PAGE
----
Sounds interesting, although I see no real connection to the <Neuron>
synthesizer from what I've read here. To be honest, I don't quite
understand how this SERAF is supposed to work anyway - do you have
more information? The bits I was able to dig out in this thread don't
make much sense to me.
> email@example.com (Stephen Norris) wrote
>> firstname.lastname@example.org wrote:
>> >Your interest in the actual neuron stimulation in relation to the
>> >sound, is the intriging aspect of your intentions.
>> >My square waves were only of many posible air compression functions.
>> >Experiment with sine wave also. Wavelets also.
>> >To obtain neuron unique sounds requires the musician to look to the
>> >inventor sometimes. Maybe try using the wavelets of digital signal
>> >processors as the note? A beautiful harmonic scale could be
>> >Maybe a fancy synthesizer has wavelets?
>> Sine wave and 'square' wave analysis are very generalised mathematical
>> methods of analysing and constructing audio waveforms. Neither bear much
>> relation to what is actually happening in the ears and brain when a listener
>> hearing, for example, the spoken word 'three'.
>> In 'wavelet' analysis, sound consists of context-dependent wavelets;
>> can be part of larger wavelets and can have subsidiary wavelets. In the
>> (Synaptic Energy Redistribution Audio Filter) that I outlined, the
>> wavelets would be the individual amplitude/duration pairs corresponding to
>> individual synapse firings (or their functional equivalent) which occur in
>> Larger wavelets would be constructed appropriately by the composer,
>> depending on what effect they are trying to achieve.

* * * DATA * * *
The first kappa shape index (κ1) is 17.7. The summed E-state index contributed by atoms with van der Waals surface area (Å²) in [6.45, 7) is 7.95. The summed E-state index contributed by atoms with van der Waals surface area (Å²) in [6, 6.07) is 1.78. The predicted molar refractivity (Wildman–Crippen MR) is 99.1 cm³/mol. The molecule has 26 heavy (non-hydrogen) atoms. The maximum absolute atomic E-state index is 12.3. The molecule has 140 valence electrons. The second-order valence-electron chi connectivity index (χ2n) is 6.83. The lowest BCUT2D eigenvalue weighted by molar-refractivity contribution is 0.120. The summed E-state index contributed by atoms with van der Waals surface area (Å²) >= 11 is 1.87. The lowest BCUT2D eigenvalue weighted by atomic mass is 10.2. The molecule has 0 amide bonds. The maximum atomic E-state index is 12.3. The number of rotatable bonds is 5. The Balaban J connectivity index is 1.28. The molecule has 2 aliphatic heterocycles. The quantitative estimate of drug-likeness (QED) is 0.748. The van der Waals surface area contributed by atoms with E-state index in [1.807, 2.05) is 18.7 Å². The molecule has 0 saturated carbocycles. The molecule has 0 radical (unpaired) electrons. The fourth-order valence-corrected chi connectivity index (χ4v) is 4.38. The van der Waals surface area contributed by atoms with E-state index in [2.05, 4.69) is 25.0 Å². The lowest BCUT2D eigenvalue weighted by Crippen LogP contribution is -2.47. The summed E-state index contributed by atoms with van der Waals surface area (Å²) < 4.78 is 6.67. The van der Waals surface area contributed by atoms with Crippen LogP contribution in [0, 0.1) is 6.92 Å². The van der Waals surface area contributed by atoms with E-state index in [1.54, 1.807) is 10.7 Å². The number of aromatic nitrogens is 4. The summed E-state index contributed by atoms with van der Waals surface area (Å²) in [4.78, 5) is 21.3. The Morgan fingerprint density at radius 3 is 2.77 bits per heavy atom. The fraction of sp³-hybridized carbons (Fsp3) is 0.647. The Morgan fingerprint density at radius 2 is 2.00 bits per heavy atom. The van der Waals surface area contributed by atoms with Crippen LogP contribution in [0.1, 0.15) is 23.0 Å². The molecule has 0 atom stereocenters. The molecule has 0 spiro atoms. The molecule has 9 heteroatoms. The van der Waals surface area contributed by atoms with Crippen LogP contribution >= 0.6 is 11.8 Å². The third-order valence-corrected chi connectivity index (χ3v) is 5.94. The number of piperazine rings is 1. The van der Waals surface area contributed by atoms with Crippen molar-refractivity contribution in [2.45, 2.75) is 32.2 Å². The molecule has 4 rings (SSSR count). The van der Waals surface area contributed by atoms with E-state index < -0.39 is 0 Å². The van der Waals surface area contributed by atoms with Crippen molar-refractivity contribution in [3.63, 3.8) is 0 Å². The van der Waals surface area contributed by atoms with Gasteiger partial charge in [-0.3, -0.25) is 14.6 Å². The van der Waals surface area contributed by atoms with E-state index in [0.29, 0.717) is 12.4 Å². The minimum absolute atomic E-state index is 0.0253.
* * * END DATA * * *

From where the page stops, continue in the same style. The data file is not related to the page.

> I think what you're talking about has already been realized:
> Most relevant:
The Neuron is clearly a superb synthesizer/mixer and features many powerful
innovations, notably in its impressive user-interface. The website shows
Stevie Wonder with the instrument, and there can scarcely be a better
The designers have trained a neural network to recognise significant tonal
characteristics of sounds played to it, and users can change the sound quality
by manipulating these characteristics. ("Neuron has a basic concept of the
sonic qualities of a sound and how they interact with the human auditory
perception. [...] Years of research [...] have been invested to deduct a set
of parameters from any given sound based on pattern recognition and proprietary
A SERAF (synaptic energy redistribution audio filter) is NOT a neural network,
but uses digital signal processing techniques similar to waveshaping in an
attempt to change the tone-colour of the input sound by triggering specific
conceptual (that is, hypothetical but possibly real) neural synapses within the
brain of the listener.
I'd be interested to have an opinion from Neuron's designers on SERAFs. It is
possible, but rather unlikely, that Neuron's neural network already
incorporates all the potential power of SERAF methods, but in any case it would
certainly be an interesting exercise to try to develop unusual SERAF sounds
that Neuron does not understand - I'm sure Neuron's designers would want to be
involved in such experiments. I wonder how horribly complicated the legal
situation would become if the 'propriety' of Neuron's methods were ever
questioned and the precise workings of a neural network became evidence in
Reply by Stephen Norris●April 28, 20042004-04-28
There doesn't seem to be much related material published on the
internet - perhaps because SERAFs are a new idea. At present, the aim
of the SERAF project is to promote internet publication of relevant
material, in an effort to prevent the existence of patents that could
make new music illegal in the future. To this end, I hope you will
forward the 'story so far' to anyone you think might want to
cooperate, such as responsible composers or programmers with an
amateur interest in digital audio and computer music, so that they can
contribute with their own ideas.
Google's archive of the relevant threads.